Diaconate Ordination of Mario Jacobo and Taryn Whittington

Published: May 28, 2015

Bishop Anthony B. Taylor preached the following homily at the Cathedral of St. Andrew in Little Rock on Thursday, May 28, 2015. It is based on the following readings: Acts 6:1-7; Ephesians 6:10-20; and John 15:1-8.

Bishop Taylor

The word "seminary" comes from a Latin word meaning "seedbed" or "greenhouse." In this case, a place where the seed of a vocation is cultivated: Allowed to germinate; its growing tendrils be supported and trained and pruned.

Sort of like we do with tomato plants. We water them, put down fertilizer, prop the plant up when necessary and pinch off the sucker branches that have no blossoms in order to maximize the tomato production of the branches that do have blossoms.

And Taryn and Mario, you've still got one more year of spiritual cultivation to go at that greenhouse we call St. Meinrad. But not just one more year of growth and pruning in the vineyard of the Lord. His vineyard is the world and I can assure you from personal experience, his pruning is ongoing.

But united to him, you will bear fruit abundantly. Or more accurately, he will bear abundant fruit through you, through your ministry.

Which is why I am so glad you chose Jesus' discourse about the vine and the branches as the Gospel reading for your ordination to the diaconate. Both of you were raised in deeply Christian homes and the seed of faith in Jesus was planted in you early on.

Mario: You had the blessing of a very supportive mother who relied on the Lord amid the many challenges she faced raising you as a single parent. She knew she was going to have to do double duty. She worked hard all her life to help her kids get ahead, but she also knew that she wasn't going to be able to do this alone. So with great trust in God's providence, she turned to Jesus, her Savior.

She found strength in him and in her parish to keep moving forward despite many challenges. And Mario, I'm so pleased that your pastor from Atlanta, Father Joseph Shaute, is here with us today. He had such an important role in your own vocation as well as the life of your family.

Taryn: You on the other hand, had the blessing of being raised in a solid Christian home in which both parents were present, and the even greater blessing of having a father who is the pastor of a pentecostal church. Taryn, it is a special grace from God that you have a father who can share with you a wealth of pastoral experience as you begin your own life of public ministry in the vineyard of the Lord.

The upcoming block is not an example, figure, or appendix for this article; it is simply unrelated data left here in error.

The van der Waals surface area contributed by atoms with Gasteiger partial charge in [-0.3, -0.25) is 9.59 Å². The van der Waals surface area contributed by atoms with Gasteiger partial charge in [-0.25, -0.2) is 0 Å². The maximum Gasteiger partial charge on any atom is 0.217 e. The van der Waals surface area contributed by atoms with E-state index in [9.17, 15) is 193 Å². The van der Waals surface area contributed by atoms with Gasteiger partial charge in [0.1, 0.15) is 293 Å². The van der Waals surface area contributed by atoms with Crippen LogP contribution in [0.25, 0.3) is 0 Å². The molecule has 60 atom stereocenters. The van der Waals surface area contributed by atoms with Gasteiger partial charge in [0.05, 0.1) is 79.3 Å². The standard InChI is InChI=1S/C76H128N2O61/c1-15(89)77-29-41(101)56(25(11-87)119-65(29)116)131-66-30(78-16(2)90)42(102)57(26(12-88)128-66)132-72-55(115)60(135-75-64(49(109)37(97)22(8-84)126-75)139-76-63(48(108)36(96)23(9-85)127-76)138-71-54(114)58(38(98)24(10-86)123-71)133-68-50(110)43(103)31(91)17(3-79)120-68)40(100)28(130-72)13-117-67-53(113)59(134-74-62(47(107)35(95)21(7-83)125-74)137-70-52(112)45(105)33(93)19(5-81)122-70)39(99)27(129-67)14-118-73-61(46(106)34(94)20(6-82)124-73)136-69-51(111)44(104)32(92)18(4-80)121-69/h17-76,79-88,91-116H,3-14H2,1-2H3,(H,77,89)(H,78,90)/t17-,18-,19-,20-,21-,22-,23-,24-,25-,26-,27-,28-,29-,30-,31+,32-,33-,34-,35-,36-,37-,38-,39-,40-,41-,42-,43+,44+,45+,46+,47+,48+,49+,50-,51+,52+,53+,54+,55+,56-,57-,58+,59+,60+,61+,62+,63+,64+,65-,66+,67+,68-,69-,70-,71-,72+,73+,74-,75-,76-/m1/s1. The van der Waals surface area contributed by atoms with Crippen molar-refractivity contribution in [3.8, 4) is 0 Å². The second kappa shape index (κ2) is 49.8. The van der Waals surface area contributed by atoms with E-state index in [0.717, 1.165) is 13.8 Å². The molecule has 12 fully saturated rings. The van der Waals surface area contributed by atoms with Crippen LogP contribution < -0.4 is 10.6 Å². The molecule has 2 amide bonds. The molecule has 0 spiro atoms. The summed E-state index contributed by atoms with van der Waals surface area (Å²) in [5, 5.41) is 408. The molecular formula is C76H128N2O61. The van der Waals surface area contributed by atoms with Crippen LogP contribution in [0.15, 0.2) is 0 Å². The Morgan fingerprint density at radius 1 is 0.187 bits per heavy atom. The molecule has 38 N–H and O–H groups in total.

In both of your cases, your childhood home was your first seminary, the place where that seed of faith began to grow and develop. And not just there, also in the churches of your childhood and early adulthood. Over these years, the Lord pruned you and led you down pathways in your journey of faith with him that no one could have predicted, bringing you eventually to the choicest part of his vineyard: the Diocese of Little Rock. And I guarantee that this pruning will continue in all the years of ordained ministry that lie ahead for you.

But notice, you are not the seed. Jesus is. He has been growing within you all this time. You belong to him, are part of him, a member of the mystical body of Christ living and active in the world today. But he is the head of the Church, he is the vine and you are branches, as am I and everyone else here. He is the life-giving sap that feeds us, without which we die, and so cut off from him you can bear no fruit. But united to him, you will bear fruit abundantly. Or more accurately, he will bear abundant fruit through you, through your ministry.

This is part of what we find in the remarkable second reading from St. Paul's letter to the Ephesians that you chose for today. It is remarkable because you — and St. Paul — recognize that we are presently engaged in a battle against evil, and that as ordained ministers you will be on the front line of this cosmic struggle.

Hatred did its worst on Good Friday, but Jesus poured himself out in self-sacrificing love and thereby broke the power of sin and death. Satan can do incredible damage — as we see in the news every day and as you will see in the lives of some of your parishioners — but Satan cannot defeat love.

So "put on the armor of God" — the armor of self-sacrificing love — "so that you may be able to stand firm against the tactics of the devil ... your loins girded in truth" in all you say and do, "clothed with righteousness as a breastplate ... and take up the helmet of salvation and the sword of the Spirit, which is the word of God."

Pretty appropriate for two men about to take up a ministry of preaching the word of God as ordained deacons.